This week is a great time to see waaay more. In the early spring, nights are long, and the earth is poised for viewing celestial goodies during a nearly new moon.
The ideal destination would be the Kansas Astronomy Village -- a "dark site" in Scopeville, Kansas. Situated on 20 acres of high, flat grassland about 75 miles southwest of Kansas City, the Kansas Astronomy Village is pitch black. The nearest community, a town of 4,000 people, is 20 miles away. Car headlights are forbidden at the village, and the only flashlights allowed are red-tinted ones. Although the village is usually reserved for members or private events, anyone can spend this weekend there as part of the Sierra Club's Starlight Campout.
For two nights, novices camp out among experienced observers willing to share their knowledge -- and their pricey equipment -- at this weekend's Messier Marathon. (Note: For the nonrugged camper, facilities include "black-hole toilets" and "meteor showers.") Armed with telescopes and planispheres, those nifty cardboard dials that show you the star layout for any date and time, amateur astronomers search for sky objects identified by eighteenth-century comet hunter Charles Messier.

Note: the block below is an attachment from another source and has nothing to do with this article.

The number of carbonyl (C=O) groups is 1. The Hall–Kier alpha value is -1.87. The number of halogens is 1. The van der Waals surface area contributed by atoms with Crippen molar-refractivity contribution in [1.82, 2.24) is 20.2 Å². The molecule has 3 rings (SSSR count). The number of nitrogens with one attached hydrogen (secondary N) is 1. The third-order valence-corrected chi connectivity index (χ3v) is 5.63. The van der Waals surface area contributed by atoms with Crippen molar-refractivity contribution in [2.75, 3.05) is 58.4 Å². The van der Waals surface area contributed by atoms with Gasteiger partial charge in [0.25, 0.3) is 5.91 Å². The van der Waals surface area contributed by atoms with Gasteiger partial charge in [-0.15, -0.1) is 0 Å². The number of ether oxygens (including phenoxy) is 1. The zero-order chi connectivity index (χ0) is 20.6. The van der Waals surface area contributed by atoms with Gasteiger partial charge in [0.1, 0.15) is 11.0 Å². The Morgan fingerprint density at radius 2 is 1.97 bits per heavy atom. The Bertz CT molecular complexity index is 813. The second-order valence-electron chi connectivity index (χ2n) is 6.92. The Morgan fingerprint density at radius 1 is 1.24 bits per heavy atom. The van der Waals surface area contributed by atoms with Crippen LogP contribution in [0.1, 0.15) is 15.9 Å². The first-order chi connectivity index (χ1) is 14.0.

Robert Nederman, a founding member of Astronomy Village, says Messier's list of 110 star clusters, nebulae and galaxies would have sucked if he'd done his star-logging atop Bartle Hall.
"In the city," Nederman explains, "you're lucky if you can see a couple hundred stars, as opposed to the couple hundred billion that are up there. First you have to find the sky -- by leaving town and looking up."
Event organizer Ellen Brenneman says Messier rookies should prepare for a challenge. "For a novice, just finding the things on the planisphere is enough to keep you busy."